"Re-Islamisation between State Influences and Global Muslim Networks"
Petra Tiller, Hiltrud Herbers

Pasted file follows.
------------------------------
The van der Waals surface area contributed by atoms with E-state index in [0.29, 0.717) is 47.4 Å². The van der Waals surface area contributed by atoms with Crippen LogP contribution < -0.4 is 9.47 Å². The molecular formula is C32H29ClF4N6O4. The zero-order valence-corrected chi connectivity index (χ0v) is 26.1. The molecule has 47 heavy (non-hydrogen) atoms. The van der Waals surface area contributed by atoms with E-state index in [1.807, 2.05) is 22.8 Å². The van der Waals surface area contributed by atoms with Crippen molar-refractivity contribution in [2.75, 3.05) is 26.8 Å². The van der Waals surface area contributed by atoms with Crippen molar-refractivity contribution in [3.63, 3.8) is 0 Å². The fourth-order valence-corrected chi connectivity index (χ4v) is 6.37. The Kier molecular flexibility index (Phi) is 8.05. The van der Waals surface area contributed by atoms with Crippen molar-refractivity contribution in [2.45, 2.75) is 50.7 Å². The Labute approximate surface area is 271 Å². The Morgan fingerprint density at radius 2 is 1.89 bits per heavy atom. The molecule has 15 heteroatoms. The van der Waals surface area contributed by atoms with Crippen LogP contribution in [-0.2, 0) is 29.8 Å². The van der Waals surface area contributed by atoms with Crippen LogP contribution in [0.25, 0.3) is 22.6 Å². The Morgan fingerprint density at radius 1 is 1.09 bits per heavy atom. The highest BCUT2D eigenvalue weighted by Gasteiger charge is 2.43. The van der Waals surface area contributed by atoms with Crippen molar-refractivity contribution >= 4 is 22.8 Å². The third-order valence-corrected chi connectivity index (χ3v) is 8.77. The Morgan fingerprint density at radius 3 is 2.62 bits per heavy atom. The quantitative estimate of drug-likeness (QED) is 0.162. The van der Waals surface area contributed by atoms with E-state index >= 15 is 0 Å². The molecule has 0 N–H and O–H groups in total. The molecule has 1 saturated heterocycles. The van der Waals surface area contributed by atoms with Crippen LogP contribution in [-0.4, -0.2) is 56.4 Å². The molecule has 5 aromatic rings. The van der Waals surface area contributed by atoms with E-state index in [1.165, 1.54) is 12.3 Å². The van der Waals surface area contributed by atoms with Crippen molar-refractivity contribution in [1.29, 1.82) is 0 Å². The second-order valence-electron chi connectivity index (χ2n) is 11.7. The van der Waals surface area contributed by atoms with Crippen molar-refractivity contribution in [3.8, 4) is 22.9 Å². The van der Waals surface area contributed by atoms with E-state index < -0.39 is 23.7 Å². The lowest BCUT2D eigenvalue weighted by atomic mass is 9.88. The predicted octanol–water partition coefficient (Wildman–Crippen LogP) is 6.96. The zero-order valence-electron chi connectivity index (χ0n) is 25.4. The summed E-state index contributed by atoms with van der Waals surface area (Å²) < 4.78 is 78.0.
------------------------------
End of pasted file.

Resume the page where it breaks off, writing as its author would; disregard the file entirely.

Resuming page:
Crossroads Asia is a region strongly influenced by Islam. The latter became an important socio-cultural factor as well as a crucial link between ethnic groups living in this area and part of their identity. However, since politics changed considerably and several times during the 20th century, religion experienced different waves of constrain and freedom:Until 1930 people had to deal only with limited restrictions. Even pan-Islamic movements were able to spread in the southeast of the Russian Empire respectively the incipient USSR and claimed for independence. In order to prevent such tendencies religious affairs came increasingly under state control – these constrains remained almost for the next 60 years.Since the collapse of the Soviet-Union in 1991, Islam witnesses a renaissance within the post-socialistic parts of Crossroads Asia (i.e. Tajikistan, Uzbekistan, Kyrgyzstan, Turkmenistan and Kazakhstan) – a process which was supported by foreign countries, especially by Iran, Saudi-Arabia and Turkey. These countries have close migration- and exchange-relations with the area under study in the form of financial support, missionary efforts and scholarships for theological universities. Besides, political movements and parties with Islamic background emerged such as the Hizb ut-Tahrir al-Islami, the Islamic Movement of Uzbekistan and the Islamic Renaissance Party of Tajikistan. They are likewise part of translocal networks and their activities connect Central Asia again with the rest of Crossroads Asia and the global Muslim networks.In the first years after independence the governments of the post-socialistic states approved Islam and used it for own purposes. The pilgrimage to Mecca for instance, undertaken by some presidents, contributed also to their political legitimation. However, meanwhile the expansion and the increased significance of Islamic ideas and movements are seen as a political threat. Hence, the state tries again to bring it under its’ control. Islamic institutions, religious activities and translocal relations experience at present increasing restrictions, sometimes even repressions. An increasing number of tensions and conflicts between religious groups and the state results from this development.The project deals with the actors of re-Islamisation, their involvement in translocal networks, their aims and activities and their relation to the state. Within the field of geography the project is linked to post-socialistic transition studies, which deal with social and spatial changes after 1989 in the concerned countries. Focusing on both, the negotiation of power within the states and the analysis of religious networks, the project contributes to geopolitics and geography of religion. The case studies of preference shall be Tajikistan and Uzbekistan.